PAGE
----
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Parking lines and road markings in Spain

ALTHOUGH Spain is in Europe, sometimes you may feel that their road signs, signals and road markings are not. We are going to simplify them. The main reason for road markings is usually to denote the separation of the sides of a road, or changes in the type of road.

They also provide drivers with information (when they are observed and acted on correctly) of any potential risks ahead, or changes in the road.

Continuous (or solid) white line:

When you see this type of line in the middle of the road, you are not allowed to cross it. In effect, your mind you should be registering this as a wall that is not passable.

A longitudinal mark, consisting of two, continuous white lines has the same meaning. So far, so good. No surprises! Many people living in the south of the island will have noticed (especially in the Las Chafiras area) this type of line on the exit from the motorway, and you are not allowed to turn into another road, by crossing over the line.

There is one exception, however, and that is in order to pass a cyclist, giving them the minimum distance when there is no oncoming traffic, and it is safe to do so. Common sense plays a huge part in the latter comment.

A broken white line:

This is intended as a guide to keep you on the correct side of the road. You are permitted to cross this type of line to pass vehicles or cyclists, as long as your manoeuvre does not impede other motorists, and you can overtake quickly and return safely to your lane in the shortest time possible, taking into account the speed limits.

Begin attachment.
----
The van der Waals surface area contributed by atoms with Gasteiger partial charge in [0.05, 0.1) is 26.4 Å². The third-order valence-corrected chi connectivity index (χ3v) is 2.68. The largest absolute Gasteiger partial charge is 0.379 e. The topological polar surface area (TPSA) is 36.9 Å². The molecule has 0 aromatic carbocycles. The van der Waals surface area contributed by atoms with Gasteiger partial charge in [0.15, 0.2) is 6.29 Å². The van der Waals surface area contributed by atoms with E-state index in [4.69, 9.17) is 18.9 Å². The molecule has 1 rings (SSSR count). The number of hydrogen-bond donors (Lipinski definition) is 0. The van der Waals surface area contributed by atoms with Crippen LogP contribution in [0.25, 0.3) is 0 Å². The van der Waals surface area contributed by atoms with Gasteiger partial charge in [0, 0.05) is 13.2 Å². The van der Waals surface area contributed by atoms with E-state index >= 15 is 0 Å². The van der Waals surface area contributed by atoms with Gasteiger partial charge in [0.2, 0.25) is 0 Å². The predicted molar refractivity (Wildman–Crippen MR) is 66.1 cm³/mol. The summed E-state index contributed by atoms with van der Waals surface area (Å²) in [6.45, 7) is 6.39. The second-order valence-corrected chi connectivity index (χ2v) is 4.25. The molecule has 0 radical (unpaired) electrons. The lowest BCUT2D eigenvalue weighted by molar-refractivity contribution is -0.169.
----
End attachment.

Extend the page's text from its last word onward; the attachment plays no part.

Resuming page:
These lines are also used to indicate an approach to a dangerous or hazardous area, or location. The distances between the lines are somewhat shorter than the normal ones, and are often slightly wider.

They can also indicate a special lane for certain vehicles eg buses, and, in general, these lines will be significantly wider.

Double solid white lines:

These have the same purpose as single ones, but denote that traffic in both directions must not cross onto the other side of the road. As in the UK, if the line is broken on one side, in certain places, traffic travelling in that direction can overtake, provided it is safe, but this doesn’t apply to the traffic on the other side.

Stop line:

This is a self-explanatory line which is solid, and usually accompanied by an octantal “Stop” sign, or words written on the road. Vehicles must stop and give way to traffic on the main road, or, if at pedestrian lights or a crossing, they must stop and adhere to the rules relating to the signs or signals.

Please note that motorcyclists and cyclists have to put a foot down on the ground, to indicate that they have stopped correctly. Police have been known to issue fines where there are stop signs, with no other traffic around, and a motorist has not actually stopped. Christmas is coming, so …

Give-way line:

This is a broken line, normally used where there is reduced or obstructed visibility, and you must not cross until it is safe and clear. There are two types of give-way lines. One is thicker than the other, so, if you are at an intersection and there are two give-ways and a stop, the thinner give-way has right of way first, then the other give-way, and. lastly, the stop line.

Pedestrian crossings:

This is a series of wide, white lines, arranged parallel to the axis of the road, where drivers must allow pedestrians to cross.

These are just a few  road markings, but failing to adhere to them can result in pretty-harsh fines. Safe motoring, folks.

 

 

Short URL: http://www.canarianweekly.com/?p=44607

Posted by on Nov 23 2018. Filed under Motoring. You can follow any responses to this entry through the RSS 2.0. Both comments and pings are currently closed.

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